Tashima “Tah” Bowman had just finished a wash and press for the client. Looking at the resulting shiny hairstyle with each strand stopping in a perfect imaginary line, Bowman grabbed her phone and set up one of the new tools of her trade: professional lighting equipment.
During the quick photo shoot, the salon’s owner and founding stylist Annagjid “Kee” Taylor sat one station over, finishing up an edit of a video for YouTube. Her salon, Deeper than Hair, specializes in transforming natural hair — black hair in all its curly, coily and wavy textures — to straight tresses with Marcia Brady-level shine. Taylor admitted she doesn’t do as many blowouts these days, not because she’s the boss lady, but because she spends so much time in production mode.
“I have my phone and my laptop more than I have my flatiron now,” said Taylor.
The tactics at the salon — with its heavy marketing focus on Instagram and YouTube — demonstrate a shift within the hair care industry. University of California Santa Barbara black studies expert Ingrid Banks, who researches black hair salons, said social media “has shaped how salons do business today” by providing “an incredible line to free advertising.” And Taylor has parlayed that into salon ownership, a hair care line, a popular YouTube channel, a gaggle of celebrity clients and a house in North Hollywood. When she moved to the house this past January, she converted the second bedroom into a video studio.
Deeper than Hair’s success — and Taylor’s rise as a stylist who now works for the Tyler Perry series The Haves and the Have Nots and does hair for the likes of singer Estelle and actress Keke Palmer — is because the staff excels at being hyphenate professionals: stylist-videographers who are perpetually plotting the right angles for Instagram.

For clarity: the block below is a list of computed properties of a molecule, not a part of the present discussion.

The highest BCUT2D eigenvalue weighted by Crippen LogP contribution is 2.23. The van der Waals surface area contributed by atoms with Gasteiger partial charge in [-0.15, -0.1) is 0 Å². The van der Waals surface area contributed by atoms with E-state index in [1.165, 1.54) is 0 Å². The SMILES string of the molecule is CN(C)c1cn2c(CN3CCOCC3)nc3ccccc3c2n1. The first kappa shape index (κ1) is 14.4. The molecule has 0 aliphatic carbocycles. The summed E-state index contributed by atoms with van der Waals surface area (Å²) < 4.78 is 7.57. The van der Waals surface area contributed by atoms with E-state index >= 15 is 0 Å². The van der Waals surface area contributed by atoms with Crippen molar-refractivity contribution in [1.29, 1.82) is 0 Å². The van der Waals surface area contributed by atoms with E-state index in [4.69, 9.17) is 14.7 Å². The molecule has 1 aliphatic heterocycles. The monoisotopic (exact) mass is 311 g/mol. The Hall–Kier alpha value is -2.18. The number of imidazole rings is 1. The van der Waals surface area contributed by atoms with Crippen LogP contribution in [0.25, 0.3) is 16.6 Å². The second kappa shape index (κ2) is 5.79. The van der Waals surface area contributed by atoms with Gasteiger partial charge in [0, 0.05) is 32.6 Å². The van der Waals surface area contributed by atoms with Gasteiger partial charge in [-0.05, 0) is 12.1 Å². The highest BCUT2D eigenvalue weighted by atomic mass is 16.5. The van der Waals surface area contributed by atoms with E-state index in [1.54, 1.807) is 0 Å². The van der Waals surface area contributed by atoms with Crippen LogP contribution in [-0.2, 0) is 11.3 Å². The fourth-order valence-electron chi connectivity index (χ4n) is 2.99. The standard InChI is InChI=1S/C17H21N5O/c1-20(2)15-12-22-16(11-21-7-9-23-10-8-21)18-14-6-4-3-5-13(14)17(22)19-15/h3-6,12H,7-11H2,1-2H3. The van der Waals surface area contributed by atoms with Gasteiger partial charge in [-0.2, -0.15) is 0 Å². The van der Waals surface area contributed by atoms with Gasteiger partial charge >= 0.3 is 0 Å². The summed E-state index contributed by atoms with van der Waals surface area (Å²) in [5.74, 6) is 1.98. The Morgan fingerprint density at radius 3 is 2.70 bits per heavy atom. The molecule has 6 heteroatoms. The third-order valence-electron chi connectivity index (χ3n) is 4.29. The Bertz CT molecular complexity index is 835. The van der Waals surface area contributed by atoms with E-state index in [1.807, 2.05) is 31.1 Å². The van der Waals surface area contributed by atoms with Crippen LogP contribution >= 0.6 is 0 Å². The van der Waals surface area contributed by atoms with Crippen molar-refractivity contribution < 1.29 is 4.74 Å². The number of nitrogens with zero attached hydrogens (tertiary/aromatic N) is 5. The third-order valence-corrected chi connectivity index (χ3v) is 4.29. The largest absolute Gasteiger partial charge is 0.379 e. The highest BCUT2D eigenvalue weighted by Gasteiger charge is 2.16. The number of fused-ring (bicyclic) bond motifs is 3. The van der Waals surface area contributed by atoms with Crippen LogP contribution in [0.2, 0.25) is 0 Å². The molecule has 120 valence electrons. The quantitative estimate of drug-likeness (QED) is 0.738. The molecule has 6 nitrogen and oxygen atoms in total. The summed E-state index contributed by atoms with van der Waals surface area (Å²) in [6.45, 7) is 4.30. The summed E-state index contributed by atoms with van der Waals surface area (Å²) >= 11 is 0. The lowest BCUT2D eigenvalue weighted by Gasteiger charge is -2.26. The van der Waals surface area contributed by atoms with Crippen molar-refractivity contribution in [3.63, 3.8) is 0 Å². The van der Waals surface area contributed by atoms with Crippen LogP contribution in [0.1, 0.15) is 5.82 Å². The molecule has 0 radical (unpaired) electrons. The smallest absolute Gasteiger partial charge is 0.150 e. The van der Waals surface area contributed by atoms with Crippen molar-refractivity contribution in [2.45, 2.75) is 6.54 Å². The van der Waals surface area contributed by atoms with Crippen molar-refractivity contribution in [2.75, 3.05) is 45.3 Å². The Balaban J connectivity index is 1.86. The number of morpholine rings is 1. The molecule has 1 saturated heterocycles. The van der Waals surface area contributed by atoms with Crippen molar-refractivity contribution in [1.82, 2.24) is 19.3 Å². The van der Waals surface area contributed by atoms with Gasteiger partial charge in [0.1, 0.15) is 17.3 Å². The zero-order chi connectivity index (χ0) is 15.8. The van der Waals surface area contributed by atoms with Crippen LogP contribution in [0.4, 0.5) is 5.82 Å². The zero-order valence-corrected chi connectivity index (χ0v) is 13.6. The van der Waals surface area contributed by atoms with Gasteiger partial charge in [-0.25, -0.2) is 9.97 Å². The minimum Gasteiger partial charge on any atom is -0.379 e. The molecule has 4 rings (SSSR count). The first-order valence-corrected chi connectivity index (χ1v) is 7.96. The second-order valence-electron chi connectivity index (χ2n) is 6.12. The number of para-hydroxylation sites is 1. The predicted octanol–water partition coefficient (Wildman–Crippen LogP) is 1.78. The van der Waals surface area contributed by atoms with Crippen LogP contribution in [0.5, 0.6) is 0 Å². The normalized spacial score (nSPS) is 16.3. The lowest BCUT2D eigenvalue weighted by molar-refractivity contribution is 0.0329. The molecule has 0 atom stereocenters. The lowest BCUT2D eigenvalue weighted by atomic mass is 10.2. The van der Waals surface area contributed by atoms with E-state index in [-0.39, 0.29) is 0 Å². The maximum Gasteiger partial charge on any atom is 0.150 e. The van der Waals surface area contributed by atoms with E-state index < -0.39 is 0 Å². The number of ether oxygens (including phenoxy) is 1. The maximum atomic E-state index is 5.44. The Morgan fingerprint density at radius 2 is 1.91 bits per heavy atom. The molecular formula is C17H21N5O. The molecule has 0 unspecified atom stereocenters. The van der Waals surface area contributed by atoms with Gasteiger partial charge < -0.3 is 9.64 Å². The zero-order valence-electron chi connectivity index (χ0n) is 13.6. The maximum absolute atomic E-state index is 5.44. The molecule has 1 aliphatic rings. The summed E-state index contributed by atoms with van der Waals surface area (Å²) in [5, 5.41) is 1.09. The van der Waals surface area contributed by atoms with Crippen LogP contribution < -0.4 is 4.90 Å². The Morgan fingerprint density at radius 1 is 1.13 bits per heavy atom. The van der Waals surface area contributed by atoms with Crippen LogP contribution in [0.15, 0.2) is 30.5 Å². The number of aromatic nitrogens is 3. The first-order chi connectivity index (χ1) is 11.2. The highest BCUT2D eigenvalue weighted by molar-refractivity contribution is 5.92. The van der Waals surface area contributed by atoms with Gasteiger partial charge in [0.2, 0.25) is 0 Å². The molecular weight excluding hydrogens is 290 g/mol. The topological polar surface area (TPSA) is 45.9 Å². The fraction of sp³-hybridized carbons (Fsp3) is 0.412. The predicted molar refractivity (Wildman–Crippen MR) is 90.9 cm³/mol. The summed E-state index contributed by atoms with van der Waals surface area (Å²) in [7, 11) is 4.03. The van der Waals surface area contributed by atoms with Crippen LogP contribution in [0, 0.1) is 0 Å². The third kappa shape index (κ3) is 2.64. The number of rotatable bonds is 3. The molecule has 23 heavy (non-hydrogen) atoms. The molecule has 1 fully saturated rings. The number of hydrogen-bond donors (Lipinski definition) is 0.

“We think about social media as a form of entertainment and pleasure,” explained Cornell researcher Brooke Erin Duffy, “but when it’s for a business, it requires marketing strategy and being consistently on.”
Chivina “Veen” Davis is a stylist at the salon whose braid styles, for which she deftly pans over a unique patchwork or cornrows and intricate beading, often go viral. Davis learned how to hold a camera in her television production coursework at Bartram High School, so it comes naturally to her. Lon Nicole, who also has a chair at the salon, understands the new order, but the additional steps often frustrate her.
“I like to get my clients in and out,” said Nicole. She bears in mind that wait times can turn to gripes that she’ll eventually hear about, or worse, see online in a comment or review. And shifting the lighting or the chair to direct a shot? That takes more time. “I don’t want to stop and take pictures, but I know that that’s my ticket.”
It wasn’t that long ago, Nicole remembers, that professionals used to keep photo books, like a portfolio, for clients to thumb through for inspiration. She also remembers, even though she hates Instagram, that when she was looking for new job, Taylor asked for her Insta handle and made her decision from there.
Duffy studies how women entrepreneurs are faring in the internet age. “There’s something endemic about Instagram as a platform that compels all of us to participate in this culture of airbrushed perfection and carefully curated impression management,” she said. “It’s gotten to a point where we kind of mock it, but we still participate in this.”